One other important task that Pikpa is involved in is cooking and distribution of food to other camps with fewer facilities to be able to support the number of people who are there. Pikpa has a relatively large kitchen facility and at the height of the crisis, they were cooking as many as a thousand hot meals twice a day to deliver to Moria and the other camps. A couple days into my trip, I went on one of the distribution runs to Moria, which is the main camp where Frontex and the EU has decided to centralize the registration process. That means that every refugee has to pass through Moria at some point.

This distribution run was an important moment for me. We rolled up to the camp with a van full of food and I saw what the main camp actually looks like. There are two main sides of the camp. One side is literally an old prison with barbed wire fences. A Greek police officer wouldn’t let us drive into that side, despite the thousands of hungry people on the other side if the fence. We drove around to the other side, which is just a hill with a bunch of tents. There were loads of people just milling about, some trying to get up to the registration lines, some trying to keep warm by camp fires, some going down to the clothing distribution tent because their clothes were literally still smoking wet from the raft journey across the water. That’s how fresh off the boat they were.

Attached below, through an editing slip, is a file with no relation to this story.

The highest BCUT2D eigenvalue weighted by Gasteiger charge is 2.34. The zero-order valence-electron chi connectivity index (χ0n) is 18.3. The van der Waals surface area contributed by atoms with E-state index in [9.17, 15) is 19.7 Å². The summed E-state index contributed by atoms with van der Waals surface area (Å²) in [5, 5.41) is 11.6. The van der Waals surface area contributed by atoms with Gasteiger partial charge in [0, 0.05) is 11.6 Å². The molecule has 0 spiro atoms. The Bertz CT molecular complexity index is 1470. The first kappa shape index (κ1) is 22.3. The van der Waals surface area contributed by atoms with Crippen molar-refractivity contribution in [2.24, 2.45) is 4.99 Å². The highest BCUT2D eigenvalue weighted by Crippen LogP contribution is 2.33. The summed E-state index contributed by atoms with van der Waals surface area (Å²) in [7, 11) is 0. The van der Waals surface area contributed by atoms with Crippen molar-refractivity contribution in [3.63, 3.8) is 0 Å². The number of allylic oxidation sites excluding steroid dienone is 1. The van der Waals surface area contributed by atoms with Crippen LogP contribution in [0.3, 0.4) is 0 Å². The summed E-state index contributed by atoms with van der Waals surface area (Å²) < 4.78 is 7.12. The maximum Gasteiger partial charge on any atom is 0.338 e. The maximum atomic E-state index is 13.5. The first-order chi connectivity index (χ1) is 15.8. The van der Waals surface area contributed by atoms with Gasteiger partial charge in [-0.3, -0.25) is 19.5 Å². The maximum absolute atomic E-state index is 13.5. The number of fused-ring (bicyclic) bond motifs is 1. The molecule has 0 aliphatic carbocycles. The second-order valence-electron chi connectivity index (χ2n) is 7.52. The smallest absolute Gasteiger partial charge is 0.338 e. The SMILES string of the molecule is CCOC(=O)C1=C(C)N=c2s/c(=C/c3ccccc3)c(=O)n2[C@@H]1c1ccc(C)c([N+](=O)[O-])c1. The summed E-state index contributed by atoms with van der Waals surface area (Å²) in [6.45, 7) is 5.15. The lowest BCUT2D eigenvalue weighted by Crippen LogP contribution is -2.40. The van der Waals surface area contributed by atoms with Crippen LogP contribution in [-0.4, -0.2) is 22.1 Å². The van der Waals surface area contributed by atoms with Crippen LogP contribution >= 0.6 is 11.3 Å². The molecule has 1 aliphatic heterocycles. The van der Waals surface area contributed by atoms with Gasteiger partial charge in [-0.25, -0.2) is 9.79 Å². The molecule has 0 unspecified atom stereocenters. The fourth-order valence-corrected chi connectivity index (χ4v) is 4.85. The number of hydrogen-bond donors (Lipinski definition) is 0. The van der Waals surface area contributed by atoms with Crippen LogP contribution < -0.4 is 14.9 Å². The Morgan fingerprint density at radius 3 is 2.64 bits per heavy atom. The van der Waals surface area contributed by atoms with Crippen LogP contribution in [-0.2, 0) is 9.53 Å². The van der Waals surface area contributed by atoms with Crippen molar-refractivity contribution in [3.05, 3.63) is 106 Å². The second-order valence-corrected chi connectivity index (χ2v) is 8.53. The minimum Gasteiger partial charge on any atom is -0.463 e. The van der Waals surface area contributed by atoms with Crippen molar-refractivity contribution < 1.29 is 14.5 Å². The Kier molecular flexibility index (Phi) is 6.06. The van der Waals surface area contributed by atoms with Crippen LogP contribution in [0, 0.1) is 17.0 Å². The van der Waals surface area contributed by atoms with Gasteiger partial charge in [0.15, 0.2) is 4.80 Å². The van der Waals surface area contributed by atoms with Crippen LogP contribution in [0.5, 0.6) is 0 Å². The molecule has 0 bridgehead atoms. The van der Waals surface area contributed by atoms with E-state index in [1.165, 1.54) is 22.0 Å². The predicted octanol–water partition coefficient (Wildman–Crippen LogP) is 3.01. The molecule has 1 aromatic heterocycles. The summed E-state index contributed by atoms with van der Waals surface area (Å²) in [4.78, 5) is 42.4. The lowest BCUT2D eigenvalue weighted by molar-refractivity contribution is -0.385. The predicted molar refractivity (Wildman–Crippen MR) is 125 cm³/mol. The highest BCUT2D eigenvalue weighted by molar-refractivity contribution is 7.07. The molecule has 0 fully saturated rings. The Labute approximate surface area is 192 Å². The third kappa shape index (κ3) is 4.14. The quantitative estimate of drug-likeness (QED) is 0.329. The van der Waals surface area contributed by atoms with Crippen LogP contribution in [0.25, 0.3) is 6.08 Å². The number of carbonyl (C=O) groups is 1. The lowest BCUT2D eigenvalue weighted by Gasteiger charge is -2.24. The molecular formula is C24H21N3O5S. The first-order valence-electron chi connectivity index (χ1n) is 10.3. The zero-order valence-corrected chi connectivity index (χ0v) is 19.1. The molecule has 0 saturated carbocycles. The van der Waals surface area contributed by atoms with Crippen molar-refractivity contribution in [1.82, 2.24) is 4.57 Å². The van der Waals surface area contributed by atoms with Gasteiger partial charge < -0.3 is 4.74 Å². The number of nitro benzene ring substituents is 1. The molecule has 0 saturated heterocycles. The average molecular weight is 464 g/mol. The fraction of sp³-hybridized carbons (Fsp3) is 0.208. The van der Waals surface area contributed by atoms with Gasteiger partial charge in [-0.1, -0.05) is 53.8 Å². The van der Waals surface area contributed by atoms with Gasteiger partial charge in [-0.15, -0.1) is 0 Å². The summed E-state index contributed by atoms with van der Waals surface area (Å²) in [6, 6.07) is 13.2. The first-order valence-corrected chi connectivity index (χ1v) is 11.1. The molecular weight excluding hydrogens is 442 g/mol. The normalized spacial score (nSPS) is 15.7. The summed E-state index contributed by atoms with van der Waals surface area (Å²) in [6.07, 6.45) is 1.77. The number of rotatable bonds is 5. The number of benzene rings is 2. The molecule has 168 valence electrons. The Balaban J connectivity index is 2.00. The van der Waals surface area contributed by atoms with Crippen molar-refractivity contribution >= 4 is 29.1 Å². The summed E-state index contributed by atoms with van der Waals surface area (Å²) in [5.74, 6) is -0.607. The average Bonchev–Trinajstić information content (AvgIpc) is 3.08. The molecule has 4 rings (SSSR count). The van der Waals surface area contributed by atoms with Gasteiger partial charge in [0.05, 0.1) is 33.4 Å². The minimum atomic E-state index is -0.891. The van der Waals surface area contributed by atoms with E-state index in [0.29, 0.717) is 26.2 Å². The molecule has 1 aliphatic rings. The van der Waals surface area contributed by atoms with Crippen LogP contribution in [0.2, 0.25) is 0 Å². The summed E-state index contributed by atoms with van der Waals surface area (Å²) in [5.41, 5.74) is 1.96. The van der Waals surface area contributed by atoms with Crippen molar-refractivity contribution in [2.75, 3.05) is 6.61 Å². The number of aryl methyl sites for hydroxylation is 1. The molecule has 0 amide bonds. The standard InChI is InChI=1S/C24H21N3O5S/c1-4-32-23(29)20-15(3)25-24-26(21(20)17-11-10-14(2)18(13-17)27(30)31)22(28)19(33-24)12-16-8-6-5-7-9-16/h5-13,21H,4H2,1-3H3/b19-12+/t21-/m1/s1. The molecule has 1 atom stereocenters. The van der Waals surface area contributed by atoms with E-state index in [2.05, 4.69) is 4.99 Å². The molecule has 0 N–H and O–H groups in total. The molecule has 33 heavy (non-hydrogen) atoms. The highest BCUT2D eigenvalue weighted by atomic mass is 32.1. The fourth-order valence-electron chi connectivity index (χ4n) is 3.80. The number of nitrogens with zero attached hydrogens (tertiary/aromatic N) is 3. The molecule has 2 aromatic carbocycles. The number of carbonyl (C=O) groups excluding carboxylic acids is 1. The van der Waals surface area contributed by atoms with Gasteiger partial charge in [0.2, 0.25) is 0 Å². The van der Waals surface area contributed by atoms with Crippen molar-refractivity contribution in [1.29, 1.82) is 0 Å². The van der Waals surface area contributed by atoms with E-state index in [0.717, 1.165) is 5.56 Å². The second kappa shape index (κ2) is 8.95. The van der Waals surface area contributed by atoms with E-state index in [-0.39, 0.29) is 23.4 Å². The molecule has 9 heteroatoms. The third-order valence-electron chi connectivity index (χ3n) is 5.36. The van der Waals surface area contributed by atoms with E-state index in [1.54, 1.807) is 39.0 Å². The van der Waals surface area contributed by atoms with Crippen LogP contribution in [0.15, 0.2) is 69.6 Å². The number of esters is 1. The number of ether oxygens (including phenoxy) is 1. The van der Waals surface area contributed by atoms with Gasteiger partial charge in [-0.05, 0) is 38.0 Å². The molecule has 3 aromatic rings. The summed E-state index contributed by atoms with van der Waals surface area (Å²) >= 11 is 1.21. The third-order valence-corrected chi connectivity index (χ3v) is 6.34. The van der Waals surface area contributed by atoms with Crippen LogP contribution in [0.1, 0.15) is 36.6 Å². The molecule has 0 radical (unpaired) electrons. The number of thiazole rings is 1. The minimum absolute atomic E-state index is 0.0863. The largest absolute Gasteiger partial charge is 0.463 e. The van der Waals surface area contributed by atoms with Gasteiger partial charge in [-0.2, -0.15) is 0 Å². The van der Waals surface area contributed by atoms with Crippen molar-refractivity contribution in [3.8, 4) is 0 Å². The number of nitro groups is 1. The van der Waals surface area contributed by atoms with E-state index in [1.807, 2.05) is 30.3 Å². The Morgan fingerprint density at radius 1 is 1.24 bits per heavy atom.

There was a brand new large tent set up specifically for food distribution, but as soon as we opened the back of the van, people started swarming. An experienced volunteer named Constantine with a thick Boston accent started yelling for people to get in a line that started about three meters from the van. He managed the line and gave people plastic forks. Once they got their fork, they could step forward to where another volunteer and I would hand them the pre-packed hot food from Pikpa. Many of them would beg me for more food for their family or their friends, even though we had a strict one-meal-per-person policy. I broke a few times for people who looked really desperate and gave them extra food for their families. We gave out several hundred meals and there were still people who didn’t get any asking for more.

After we finished, a volunteer came from inside the compound and asked if we had any food left. She said there were a thousand hungry people inside who could have used that food. We had to tell her the police wouldn’t let us through. Sometimes it seems like there’s never enough.

It was at this point that my viewpoint started to shift. Pikpa is great and is providing important services, and I met some people there who I deeply admire, but I started to think that my skills might be more needed at Moria…

The Mytilini Coastline